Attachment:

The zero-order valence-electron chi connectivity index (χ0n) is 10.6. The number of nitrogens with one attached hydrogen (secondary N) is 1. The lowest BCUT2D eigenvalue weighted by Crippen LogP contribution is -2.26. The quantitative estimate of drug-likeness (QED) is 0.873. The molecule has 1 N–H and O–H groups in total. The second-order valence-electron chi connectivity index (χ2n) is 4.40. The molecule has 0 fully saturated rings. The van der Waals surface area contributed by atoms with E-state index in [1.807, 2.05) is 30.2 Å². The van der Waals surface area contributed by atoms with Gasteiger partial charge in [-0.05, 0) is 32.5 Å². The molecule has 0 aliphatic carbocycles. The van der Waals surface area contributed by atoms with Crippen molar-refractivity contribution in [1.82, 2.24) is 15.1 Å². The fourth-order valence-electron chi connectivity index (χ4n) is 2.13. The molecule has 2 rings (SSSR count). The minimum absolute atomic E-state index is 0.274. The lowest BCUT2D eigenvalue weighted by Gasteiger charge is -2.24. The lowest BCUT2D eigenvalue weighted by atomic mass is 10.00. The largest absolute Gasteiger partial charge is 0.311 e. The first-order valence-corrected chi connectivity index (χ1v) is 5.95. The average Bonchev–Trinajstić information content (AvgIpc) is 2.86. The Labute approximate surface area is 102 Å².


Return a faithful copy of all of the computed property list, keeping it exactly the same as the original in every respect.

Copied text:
The zero-order valence-electron chi connectivity index (χ0n) is 10.6. The number of nitrogens with one attached hydrogen (secondary N) is 1. The lowest BCUT2D eigenvalue weighted by Crippen LogP contribution is -2.26. The quantitative estimate of drug-likeness (QED) is 0.873. The molecule has 1 N–H and O–H groups in total. The second-order valence-electron chi connectivity index (χ2n) is 4.40. The molecule has 0 fully saturated rings. The van der Waals surface area contributed by atoms with E-state index in [1.807, 2.05) is 30.2 Å². The van der Waals surface area contributed by atoms with Gasteiger partial charge in [-0.05, 0) is 32.5 Å². The molecule has 0 aliphatic carbocycles. The van der Waals surface area contributed by atoms with Crippen molar-refractivity contribution in [1.82, 2.24) is 15.1 Å². The fourth-order valence-electron chi connectivity index (χ4n) is 2.13. The molecule has 2 rings (SSSR count). The minimum absolute atomic E-state index is 0.274. The lowest BCUT2D eigenvalue weighted by Gasteiger charge is -2.24. The lowest BCUT2D eigenvalue weighted by atomic mass is 10.00. The largest absolute Gasteiger partial charge is 0.311 e. The first-order valence-corrected chi connectivity index (χ1v) is 5.95. The average Bonchev–Trinajstić information content (AvgIpc) is 2.86. The Labute approximate surface area is 102 Å².